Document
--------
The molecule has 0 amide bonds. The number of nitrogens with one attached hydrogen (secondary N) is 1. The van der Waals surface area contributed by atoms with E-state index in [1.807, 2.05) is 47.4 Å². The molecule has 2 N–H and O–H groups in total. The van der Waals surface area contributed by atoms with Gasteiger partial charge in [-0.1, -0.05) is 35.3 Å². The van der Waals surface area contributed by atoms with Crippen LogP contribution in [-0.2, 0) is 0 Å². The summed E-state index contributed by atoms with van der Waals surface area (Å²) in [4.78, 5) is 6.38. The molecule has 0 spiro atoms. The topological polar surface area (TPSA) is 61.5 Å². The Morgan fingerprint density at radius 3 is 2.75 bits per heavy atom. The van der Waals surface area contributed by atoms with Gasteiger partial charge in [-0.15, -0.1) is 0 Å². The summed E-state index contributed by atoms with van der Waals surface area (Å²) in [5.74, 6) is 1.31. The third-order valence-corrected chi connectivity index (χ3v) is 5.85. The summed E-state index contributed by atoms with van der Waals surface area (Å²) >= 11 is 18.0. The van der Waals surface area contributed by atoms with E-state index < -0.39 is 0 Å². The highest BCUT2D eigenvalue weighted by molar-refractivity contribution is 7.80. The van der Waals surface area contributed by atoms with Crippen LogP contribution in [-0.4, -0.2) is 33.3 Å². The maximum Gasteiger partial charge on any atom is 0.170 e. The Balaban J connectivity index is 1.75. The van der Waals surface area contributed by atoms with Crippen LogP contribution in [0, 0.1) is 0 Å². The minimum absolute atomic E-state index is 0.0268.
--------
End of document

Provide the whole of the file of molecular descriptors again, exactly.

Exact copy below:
The molecule has 0 amide bonds. The number of nitrogens with one attached hydrogen (secondary N) is 1. The van der Waals surface area contributed by atoms with E-state index in [1.807, 2.05) is 47.4 Å². The molecule has 2 N–H and O–H groups in total. The van der Waals surface area contributed by atoms with Gasteiger partial charge in [-0.1, -0.05) is 35.3 Å². The van der Waals surface area contributed by atoms with Crippen LogP contribution in [-0.2, 0) is 0 Å². The summed E-state index contributed by atoms with van der Waals surface area (Å²) in [4.78, 5) is 6.38. The molecule has 0 spiro atoms. The topological polar surface area (TPSA) is 61.5 Å². The Morgan fingerprint density at radius 3 is 2.75 bits per heavy atom. The van der Waals surface area contributed by atoms with Gasteiger partial charge in [-0.15, -0.1) is 0 Å². The summed E-state index contributed by atoms with van der Waals surface area (Å²) in [5.74, 6) is 1.31. The third-order valence-corrected chi connectivity index (χ3v) is 5.85. The summed E-state index contributed by atoms with van der Waals surface area (Å²) >= 11 is 18.0. The van der Waals surface area contributed by atoms with E-state index < -0.39 is 0 Å². The highest BCUT2D eigenvalue weighted by molar-refractivity contribution is 7.80. The van der Waals surface area contributed by atoms with Crippen LogP contribution in [-0.4, -0.2) is 33.3 Å². The maximum Gasteiger partial charge on any atom is 0.170 e. The Balaban J connectivity index is 1.75. The van der Waals surface area contributed by atoms with Crippen LogP contribution in [0, 0.1) is 0 Å². The minimum absolute atomic E-state index is 0.0268.